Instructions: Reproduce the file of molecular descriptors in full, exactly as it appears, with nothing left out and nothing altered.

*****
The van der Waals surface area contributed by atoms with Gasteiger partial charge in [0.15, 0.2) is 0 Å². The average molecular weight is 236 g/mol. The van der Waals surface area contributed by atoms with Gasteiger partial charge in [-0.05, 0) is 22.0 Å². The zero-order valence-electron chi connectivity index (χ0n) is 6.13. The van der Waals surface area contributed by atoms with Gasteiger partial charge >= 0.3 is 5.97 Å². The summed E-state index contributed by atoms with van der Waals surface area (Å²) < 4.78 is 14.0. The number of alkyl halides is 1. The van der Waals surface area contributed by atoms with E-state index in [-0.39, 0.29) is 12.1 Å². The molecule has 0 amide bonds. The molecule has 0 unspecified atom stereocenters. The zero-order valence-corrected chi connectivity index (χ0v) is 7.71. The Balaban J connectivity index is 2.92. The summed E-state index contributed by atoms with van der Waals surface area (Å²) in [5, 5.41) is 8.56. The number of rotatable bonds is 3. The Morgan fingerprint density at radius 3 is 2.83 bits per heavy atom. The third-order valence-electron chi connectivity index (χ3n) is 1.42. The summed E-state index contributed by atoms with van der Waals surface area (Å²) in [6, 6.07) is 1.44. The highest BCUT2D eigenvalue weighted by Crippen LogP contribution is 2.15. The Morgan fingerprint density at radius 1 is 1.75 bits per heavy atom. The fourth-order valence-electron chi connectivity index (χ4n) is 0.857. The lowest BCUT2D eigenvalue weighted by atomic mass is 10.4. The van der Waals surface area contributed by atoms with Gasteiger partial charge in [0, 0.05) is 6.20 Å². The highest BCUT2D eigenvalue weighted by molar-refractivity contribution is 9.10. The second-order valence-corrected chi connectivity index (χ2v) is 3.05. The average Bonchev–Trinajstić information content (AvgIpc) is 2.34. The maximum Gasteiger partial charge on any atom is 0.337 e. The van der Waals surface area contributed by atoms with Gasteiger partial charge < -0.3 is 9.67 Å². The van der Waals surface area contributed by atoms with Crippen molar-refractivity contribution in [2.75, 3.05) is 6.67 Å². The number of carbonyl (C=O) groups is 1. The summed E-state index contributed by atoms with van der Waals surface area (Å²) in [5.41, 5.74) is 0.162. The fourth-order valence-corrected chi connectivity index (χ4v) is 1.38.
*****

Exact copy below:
The van der Waals surface area contributed by atoms with Gasteiger partial charge in [0.15, 0.2) is 0 Å². The average molecular weight is 236 g/mol. The van der Waals surface area contributed by atoms with Gasteiger partial charge in [-0.05, 0) is 22.0 Å². The zero-order valence-electron chi connectivity index (χ0n) is 6.13. The van der Waals surface area contributed by atoms with Gasteiger partial charge >= 0.3 is 5.97 Å². The summed E-state index contributed by atoms with van der Waals surface area (Å²) < 4.78 is 14.0. The number of alkyl halides is 1. The van der Waals surface area contributed by atoms with E-state index in [-0.39, 0.29) is 12.1 Å². The molecule has 0 amide bonds. The molecule has 0 unspecified atom stereocenters. The zero-order valence-corrected chi connectivity index (χ0v) is 7.71. The Balaban J connectivity index is 2.92. The summed E-state index contributed by atoms with van der Waals surface area (Å²) in [5, 5.41) is 8.56. The number of rotatable bonds is 3. The Morgan fingerprint density at radius 3 is 2.83 bits per heavy atom. The third-order valence-electron chi connectivity index (χ3n) is 1.42. The summed E-state index contributed by atoms with van der Waals surface area (Å²) in [6, 6.07) is 1.44. The highest BCUT2D eigenvalue weighted by Crippen LogP contribution is 2.15. The Morgan fingerprint density at radius 1 is 1.75 bits per heavy atom. The fourth-order valence-electron chi connectivity index (χ4n) is 0.857. The lowest BCUT2D eigenvalue weighted by atomic mass is 10.4. The van der Waals surface area contributed by atoms with Gasteiger partial charge in [0, 0.05) is 6.20 Å². The highest BCUT2D eigenvalue weighted by molar-refractivity contribution is 9.10. The second-order valence-corrected chi connectivity index (χ2v) is 3.05. The average Bonchev–Trinajstić information content (AvgIpc) is 2.34. The maximum Gasteiger partial charge on any atom is 0.337 e. The van der Waals surface area contributed by atoms with Gasteiger partial charge < -0.3 is 9.67 Å². The van der Waals surface area contributed by atoms with Crippen molar-refractivity contribution in [2.75, 3.05) is 6.67 Å². The number of carbonyl (C=O) groups is 1. The summed E-state index contributed by atoms with van der Waals surface area (Å²) in [5.41, 5.74) is 0.162. The fourth-order valence-corrected chi connectivity index (χ4v) is 1.38.